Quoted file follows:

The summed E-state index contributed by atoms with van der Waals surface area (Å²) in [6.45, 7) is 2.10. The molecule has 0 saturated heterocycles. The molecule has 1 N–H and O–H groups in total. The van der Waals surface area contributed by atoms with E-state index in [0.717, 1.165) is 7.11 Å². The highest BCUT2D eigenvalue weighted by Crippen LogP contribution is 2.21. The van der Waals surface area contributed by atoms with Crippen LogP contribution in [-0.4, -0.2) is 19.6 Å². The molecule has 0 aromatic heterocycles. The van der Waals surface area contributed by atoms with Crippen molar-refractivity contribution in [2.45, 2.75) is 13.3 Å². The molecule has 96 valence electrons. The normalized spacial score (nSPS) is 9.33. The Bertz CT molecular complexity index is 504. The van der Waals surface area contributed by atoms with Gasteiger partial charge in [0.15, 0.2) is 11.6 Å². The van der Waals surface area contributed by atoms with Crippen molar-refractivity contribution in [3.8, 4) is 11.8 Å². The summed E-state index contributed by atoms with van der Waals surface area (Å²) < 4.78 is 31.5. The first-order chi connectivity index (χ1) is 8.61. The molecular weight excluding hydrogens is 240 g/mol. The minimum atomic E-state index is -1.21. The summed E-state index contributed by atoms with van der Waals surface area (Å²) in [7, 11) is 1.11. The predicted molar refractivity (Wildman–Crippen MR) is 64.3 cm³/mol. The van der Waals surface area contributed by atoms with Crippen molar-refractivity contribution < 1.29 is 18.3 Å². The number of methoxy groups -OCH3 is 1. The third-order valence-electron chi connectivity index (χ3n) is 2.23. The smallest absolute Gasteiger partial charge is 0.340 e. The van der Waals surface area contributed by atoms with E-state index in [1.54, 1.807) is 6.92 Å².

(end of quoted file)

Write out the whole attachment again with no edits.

The summed E-state index contributed by atoms with van der Waals surface area (Å²) in [6.45, 7) is 2.10. The molecule has 0 saturated heterocycles. The molecule has 1 N–H and O–H groups in total. The van der Waals surface area contributed by atoms with E-state index in [0.717, 1.165) is 7.11 Å². The highest BCUT2D eigenvalue weighted by Crippen LogP contribution is 2.21. The van der Waals surface area contributed by atoms with Crippen LogP contribution in [-0.4, -0.2) is 19.6 Å². The molecule has 0 aromatic heterocycles. The van der Waals surface area contributed by atoms with Crippen molar-refractivity contribution in [2.45, 2.75) is 13.3 Å². The molecule has 96 valence electrons. The normalized spacial score (nSPS) is 9.33. The Bertz CT molecular complexity index is 504. The van der Waals surface area contributed by atoms with Gasteiger partial charge in [0.15, 0.2) is 11.6 Å². The van der Waals surface area contributed by atoms with Crippen molar-refractivity contribution in [3.8, 4) is 11.8 Å². The summed E-state index contributed by atoms with van der Waals surface area (Å²) < 4.78 is 31.5. The first-order chi connectivity index (χ1) is 8.61. The molecular weight excluding hydrogens is 240 g/mol. The minimum atomic E-state index is -1.21. The summed E-state index contributed by atoms with van der Waals surface area (Å²) in [7, 11) is 1.11. The predicted molar refractivity (Wildman–Crippen MR) is 64.3 cm³/mol. The van der Waals surface area contributed by atoms with Crippen molar-refractivity contribution < 1.29 is 18.3 Å². The number of methoxy groups -OCH3 is 1. The third-order valence-electron chi connectivity index (χ3n) is 2.23. The smallest absolute Gasteiger partial charge is 0.340 e. The van der Waals surface area contributed by atoms with E-state index in [1.54, 1.807) is 6.92 Å².